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Pensions

There are various types of pension plans including single-employer defined benefit plans, multiemployer plans and defined contribution plans. Single-employer defined benefit plans are the most controversial in accounting. This is because the accounting for pension plans often made it difficult to compare the financial statements of one business to the financial statements of another. Significant pension related obligations were often not recognized in the financial statements.1

Defined benefit plans include a promise to compensate employees with a specified amount of pension benefits. These benefits are commonly calculated based on the employee's length of service with the company and their salary at the time of retirement. While both employers and employees typically contribute to the pension fund, the employer bears the investment risk since it must make up the difference between the value of the fund and the defined benefit obligation if there is a shortage. 

Pension plan accounting is very complex, and only the basics will be discussed here. The main purpose of accounting for pension plans is to recognize the compensation cost of an employee's pension benefits over the course of the employee's career with the business. As a result, accrual accounting is a fundamental element of pension accounting. This means that a business's pension expense each year is not limited to its cash contributions to the pension fund, but must reflect the present value of the estimated cost of the pension compensation that each employee has become entitled to as a result of their service over the year. 

The second purpose of accounting for pension plans is to recognize that any difference between the amount of money available in the pension fund and the amount of the company's future pension obligations is a liability for the company.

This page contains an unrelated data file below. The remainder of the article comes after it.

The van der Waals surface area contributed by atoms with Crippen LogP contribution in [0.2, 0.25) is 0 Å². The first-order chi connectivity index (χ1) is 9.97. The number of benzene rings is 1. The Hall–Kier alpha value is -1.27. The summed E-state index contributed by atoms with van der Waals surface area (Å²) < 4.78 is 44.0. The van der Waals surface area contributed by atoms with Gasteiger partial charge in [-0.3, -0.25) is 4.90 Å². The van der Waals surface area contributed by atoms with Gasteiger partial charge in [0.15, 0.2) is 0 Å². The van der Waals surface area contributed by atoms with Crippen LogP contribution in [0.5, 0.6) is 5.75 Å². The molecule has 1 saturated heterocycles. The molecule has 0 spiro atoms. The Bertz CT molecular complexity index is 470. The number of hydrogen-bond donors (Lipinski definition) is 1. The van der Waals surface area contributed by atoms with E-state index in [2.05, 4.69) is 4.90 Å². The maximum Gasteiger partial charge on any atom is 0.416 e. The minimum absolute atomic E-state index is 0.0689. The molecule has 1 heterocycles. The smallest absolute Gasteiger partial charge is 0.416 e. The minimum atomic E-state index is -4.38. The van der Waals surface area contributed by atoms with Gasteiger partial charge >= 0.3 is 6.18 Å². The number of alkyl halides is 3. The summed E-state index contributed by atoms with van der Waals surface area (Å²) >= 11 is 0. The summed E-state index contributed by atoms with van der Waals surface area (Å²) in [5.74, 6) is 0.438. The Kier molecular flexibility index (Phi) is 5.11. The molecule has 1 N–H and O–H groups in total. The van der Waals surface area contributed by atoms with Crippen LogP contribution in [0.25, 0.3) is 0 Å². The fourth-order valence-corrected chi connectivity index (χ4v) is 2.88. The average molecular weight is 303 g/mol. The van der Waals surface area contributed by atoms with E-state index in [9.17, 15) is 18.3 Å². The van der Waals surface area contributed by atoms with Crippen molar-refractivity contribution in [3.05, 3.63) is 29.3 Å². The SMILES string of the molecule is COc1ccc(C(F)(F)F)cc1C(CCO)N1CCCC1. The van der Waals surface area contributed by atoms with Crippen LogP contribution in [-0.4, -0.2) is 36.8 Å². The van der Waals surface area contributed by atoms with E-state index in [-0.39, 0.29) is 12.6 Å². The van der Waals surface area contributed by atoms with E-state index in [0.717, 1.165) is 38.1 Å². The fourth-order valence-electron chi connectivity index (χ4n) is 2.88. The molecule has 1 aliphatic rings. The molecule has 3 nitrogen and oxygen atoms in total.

We can calculate the present value of the company's plan assets (its investment in the pension fund) and its ABO (which is an estimate of the present value of its future benefit obligation) below. ABO assumes that a company's current salaries do not rise. As a result, it typically understates the projected benefit obligation (PBO) which assumes salaries will rise; and overstates the vested benefit obligation (VBO) because it only counts service already performed. FASB Statement no. 87 requires accountants to measure the funded status of the plan using ABO. 



The service cost estimate is the additional liability created because benefit obligations have accrued to each current employee for working another year. As well, because the company is now one year closer to having to pay its obligations, the present value of the obligation increases by the amount of one year's interest (ie. one year's discount must be added back). For example, if I owed you $110 next year, and the interest rate was 10%, I would record the present value of the liability as $100. After a year has passed, the present value of my obligation would be $110 to you. I would record a $10 interest expense and increase the liability account by $10 accordingly.


References:
1. FASB: Summary of Statement No. 87: Employers' Accounting for Pensions (Issued 12/85) <http://www.fasb.org/summary/stsum87.shtml>

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